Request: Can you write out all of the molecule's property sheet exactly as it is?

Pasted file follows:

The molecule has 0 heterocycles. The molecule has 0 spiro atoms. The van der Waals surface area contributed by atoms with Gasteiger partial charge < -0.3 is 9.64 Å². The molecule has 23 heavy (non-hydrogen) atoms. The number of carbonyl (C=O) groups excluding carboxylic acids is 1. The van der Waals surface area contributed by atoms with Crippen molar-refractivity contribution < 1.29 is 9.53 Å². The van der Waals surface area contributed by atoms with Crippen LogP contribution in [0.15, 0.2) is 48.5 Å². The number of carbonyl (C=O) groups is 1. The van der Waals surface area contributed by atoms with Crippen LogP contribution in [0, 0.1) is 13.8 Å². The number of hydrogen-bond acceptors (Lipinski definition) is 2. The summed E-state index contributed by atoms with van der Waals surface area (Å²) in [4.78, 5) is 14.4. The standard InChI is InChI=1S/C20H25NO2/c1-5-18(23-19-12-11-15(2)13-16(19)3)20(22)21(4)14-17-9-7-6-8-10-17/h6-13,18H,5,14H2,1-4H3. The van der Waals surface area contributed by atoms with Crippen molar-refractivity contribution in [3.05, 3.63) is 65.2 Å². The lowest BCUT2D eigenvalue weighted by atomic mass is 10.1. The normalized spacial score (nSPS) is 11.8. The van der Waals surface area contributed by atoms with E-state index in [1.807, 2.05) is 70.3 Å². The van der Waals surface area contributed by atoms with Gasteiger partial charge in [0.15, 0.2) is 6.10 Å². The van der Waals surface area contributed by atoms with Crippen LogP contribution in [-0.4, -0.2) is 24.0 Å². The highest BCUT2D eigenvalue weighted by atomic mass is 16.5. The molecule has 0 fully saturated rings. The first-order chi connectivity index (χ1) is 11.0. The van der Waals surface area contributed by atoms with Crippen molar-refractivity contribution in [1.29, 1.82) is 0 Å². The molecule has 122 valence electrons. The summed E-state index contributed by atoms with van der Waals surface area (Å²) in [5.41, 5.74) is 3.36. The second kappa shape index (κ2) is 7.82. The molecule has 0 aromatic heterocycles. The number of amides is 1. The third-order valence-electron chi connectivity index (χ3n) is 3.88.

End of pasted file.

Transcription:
The molecule has 0 heterocycles. The molecule has 0 spiro atoms. The van der Waals surface area contributed by atoms with Gasteiger partial charge < -0.3 is 9.64 Å². The molecule has 23 heavy (non-hydrogen) atoms. The number of carbonyl (C=O) groups excluding carboxylic acids is 1. The van der Waals surface area contributed by atoms with Crippen molar-refractivity contribution < 1.29 is 9.53 Å². The van der Waals surface area contributed by atoms with Crippen LogP contribution in [0.15, 0.2) is 48.5 Å². The number of carbonyl (C=O) groups is 1. The van der Waals surface area contributed by atoms with Crippen LogP contribution in [0, 0.1) is 13.8 Å². The number of hydrogen-bond acceptors (Lipinski definition) is 2. The summed E-state index contributed by atoms with van der Waals surface area (Å²) in [4.78, 5) is 14.4. The standard InChI is InChI=1S/C20H25NO2/c1-5-18(23-19-12-11-15(2)13-16(19)3)20(22)21(4)14-17-9-7-6-8-10-17/h6-13,18H,5,14H2,1-4H3. The van der Waals surface area contributed by atoms with Crippen molar-refractivity contribution in [3.05, 3.63) is 65.2 Å². The lowest BCUT2D eigenvalue weighted by atomic mass is 10.1. The normalized spacial score (nSPS) is 11.8. The van der Waals surface area contributed by atoms with E-state index in [1.807, 2.05) is 70.3 Å². The van der Waals surface area contributed by atoms with Gasteiger partial charge in [0.15, 0.2) is 6.10 Å². The van der Waals surface area contributed by atoms with Crippen LogP contribution in [-0.4, -0.2) is 24.0 Å². The highest BCUT2D eigenvalue weighted by atomic mass is 16.5. The molecule has 0 fully saturated rings. The first-order chi connectivity index (χ1) is 11.0. The van der Waals surface area contributed by atoms with Crippen molar-refractivity contribution in [1.29, 1.82) is 0 Å². The molecule has 122 valence electrons. The summed E-state index contributed by atoms with van der Waals surface area (Å²) in [5.41, 5.74) is 3.36. The second kappa shape index (κ2) is 7.82. The molecule has 0 aromatic heterocycles. The number of amides is 1. The third-order valence-electron chi connectivity index (χ3n) is 3.88.